About the average global temperature maps

Analyses available

Global average temperature maps are available for annual and seasonal temperature. Long-term averages have been calculated over the standard 30-year period 1961-1990. A 30-year period is used as it acts to largely smooth out the year-to-year variations of climate.

Interpreting the analyses

The average temperature maps can be used in conjunction with the temperature trend maps to provide an indication of how a trend compares to the long-term average. For example, what might seem like a large trend in a particular region might not be all that significant if the average temperature is high.

Data used

The average maps are based on the Climatic Research Unit HadCRUT3v global gridded (5x5 degree resolution) absolute temperature data set for the base period 1961-1990 (see Brohan et al, 2006) developed by the Climatic Research Unit (CRU) at the University of East Anglia, in conjunction with the Hadley Centre of the UK Met Office. This data set replaces the older HadCRUT2v (see Jones et al, 1999) which is no longer being updated.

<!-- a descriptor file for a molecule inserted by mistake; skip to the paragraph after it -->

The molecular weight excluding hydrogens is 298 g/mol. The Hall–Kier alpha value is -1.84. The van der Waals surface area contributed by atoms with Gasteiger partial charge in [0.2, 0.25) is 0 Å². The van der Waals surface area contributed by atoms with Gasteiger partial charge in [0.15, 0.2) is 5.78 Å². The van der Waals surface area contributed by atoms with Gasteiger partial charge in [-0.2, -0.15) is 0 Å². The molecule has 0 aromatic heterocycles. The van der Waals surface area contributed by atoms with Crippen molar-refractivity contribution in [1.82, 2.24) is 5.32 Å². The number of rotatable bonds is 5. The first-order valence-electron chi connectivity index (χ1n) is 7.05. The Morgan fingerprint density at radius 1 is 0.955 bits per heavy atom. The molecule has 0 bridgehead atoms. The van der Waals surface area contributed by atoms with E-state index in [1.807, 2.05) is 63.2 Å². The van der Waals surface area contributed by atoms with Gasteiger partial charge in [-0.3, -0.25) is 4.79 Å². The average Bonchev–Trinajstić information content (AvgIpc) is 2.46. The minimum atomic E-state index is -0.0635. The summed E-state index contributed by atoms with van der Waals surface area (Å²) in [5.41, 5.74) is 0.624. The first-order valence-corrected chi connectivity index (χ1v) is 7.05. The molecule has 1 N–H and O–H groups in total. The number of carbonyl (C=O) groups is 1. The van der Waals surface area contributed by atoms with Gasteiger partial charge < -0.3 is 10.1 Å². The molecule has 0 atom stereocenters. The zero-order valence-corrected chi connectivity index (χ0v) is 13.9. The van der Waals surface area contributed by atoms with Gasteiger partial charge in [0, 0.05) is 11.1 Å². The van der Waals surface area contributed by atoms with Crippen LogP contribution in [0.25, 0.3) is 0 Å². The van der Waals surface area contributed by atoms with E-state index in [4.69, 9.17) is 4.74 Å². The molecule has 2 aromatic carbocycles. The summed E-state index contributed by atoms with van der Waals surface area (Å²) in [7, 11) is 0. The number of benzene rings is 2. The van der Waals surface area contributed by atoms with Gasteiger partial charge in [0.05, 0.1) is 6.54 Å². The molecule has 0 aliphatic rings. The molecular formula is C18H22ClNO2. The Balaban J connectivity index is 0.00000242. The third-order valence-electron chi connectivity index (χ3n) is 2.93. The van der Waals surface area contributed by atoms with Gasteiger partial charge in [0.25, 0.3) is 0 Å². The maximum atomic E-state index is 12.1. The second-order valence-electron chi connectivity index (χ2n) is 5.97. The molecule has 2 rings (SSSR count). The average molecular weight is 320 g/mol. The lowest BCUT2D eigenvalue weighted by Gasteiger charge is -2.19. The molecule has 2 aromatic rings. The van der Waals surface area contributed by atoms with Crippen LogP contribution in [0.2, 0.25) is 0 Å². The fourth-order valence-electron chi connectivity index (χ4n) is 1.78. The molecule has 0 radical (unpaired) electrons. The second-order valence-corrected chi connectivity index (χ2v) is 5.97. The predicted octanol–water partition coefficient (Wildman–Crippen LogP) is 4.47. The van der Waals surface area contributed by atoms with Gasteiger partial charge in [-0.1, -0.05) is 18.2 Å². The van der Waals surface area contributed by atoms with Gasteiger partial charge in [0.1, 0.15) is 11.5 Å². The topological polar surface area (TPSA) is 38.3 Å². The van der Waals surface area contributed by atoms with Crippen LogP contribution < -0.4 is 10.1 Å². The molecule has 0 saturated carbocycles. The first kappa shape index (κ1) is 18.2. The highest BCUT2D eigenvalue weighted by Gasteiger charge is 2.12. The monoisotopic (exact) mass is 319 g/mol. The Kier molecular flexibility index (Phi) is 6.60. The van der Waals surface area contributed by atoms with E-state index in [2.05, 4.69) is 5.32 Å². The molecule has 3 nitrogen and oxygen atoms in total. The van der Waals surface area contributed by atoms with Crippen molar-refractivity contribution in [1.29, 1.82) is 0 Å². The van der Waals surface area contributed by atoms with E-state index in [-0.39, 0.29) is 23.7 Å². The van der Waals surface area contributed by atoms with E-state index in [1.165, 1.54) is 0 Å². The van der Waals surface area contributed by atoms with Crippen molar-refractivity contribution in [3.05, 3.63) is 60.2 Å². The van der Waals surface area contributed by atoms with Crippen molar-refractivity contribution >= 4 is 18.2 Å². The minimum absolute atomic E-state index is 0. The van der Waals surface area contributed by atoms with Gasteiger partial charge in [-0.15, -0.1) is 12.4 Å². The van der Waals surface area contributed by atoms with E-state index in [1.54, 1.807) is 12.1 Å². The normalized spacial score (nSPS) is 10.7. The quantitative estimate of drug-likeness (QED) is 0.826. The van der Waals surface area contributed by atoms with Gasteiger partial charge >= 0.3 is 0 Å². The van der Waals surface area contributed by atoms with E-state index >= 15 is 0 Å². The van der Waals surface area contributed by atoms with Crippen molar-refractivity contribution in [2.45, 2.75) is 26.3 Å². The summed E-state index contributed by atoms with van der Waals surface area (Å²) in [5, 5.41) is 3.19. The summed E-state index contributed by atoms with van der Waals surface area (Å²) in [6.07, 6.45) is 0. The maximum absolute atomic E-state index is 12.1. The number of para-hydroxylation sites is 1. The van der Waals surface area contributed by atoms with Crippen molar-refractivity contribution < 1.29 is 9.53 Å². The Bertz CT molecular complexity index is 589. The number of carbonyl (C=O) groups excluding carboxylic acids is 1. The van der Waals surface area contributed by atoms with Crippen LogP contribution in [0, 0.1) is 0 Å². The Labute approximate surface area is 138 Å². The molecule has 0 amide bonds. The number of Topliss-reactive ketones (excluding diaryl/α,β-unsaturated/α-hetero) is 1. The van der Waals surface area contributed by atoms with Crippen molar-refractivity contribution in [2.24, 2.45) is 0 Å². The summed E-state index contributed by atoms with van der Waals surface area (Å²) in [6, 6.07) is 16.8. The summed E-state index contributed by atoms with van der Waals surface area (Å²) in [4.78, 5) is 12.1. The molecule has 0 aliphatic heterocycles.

Please note that any use of these data should be acknowledged to the Bureau of Meteorology and the institutions listed above. Apart from the purposes of study, research, criticism and review, no part of these data may be reproduced, or redistributed for any commercial purposes, or distributed to a third party for such purpose, without written permission from the Director of Meteorology.


Further information

Brohan, P., J.J. Kennedy, I. Haris, S.F.B. Tett and P.D. Jones, 2006. Uncertainty estimates in regional and global observed temperature changes: a new dataset from 1850. J. Geophysical Research 111, D12106, doi:10.1029/2005JD006548

Jones, P.D., New, M., Parker, D.E., Martin, S. and Rigor, I.G., 1999. Surface air temperature and its variations over the last 150 years. Reviews of Geophysics 37, 173-199.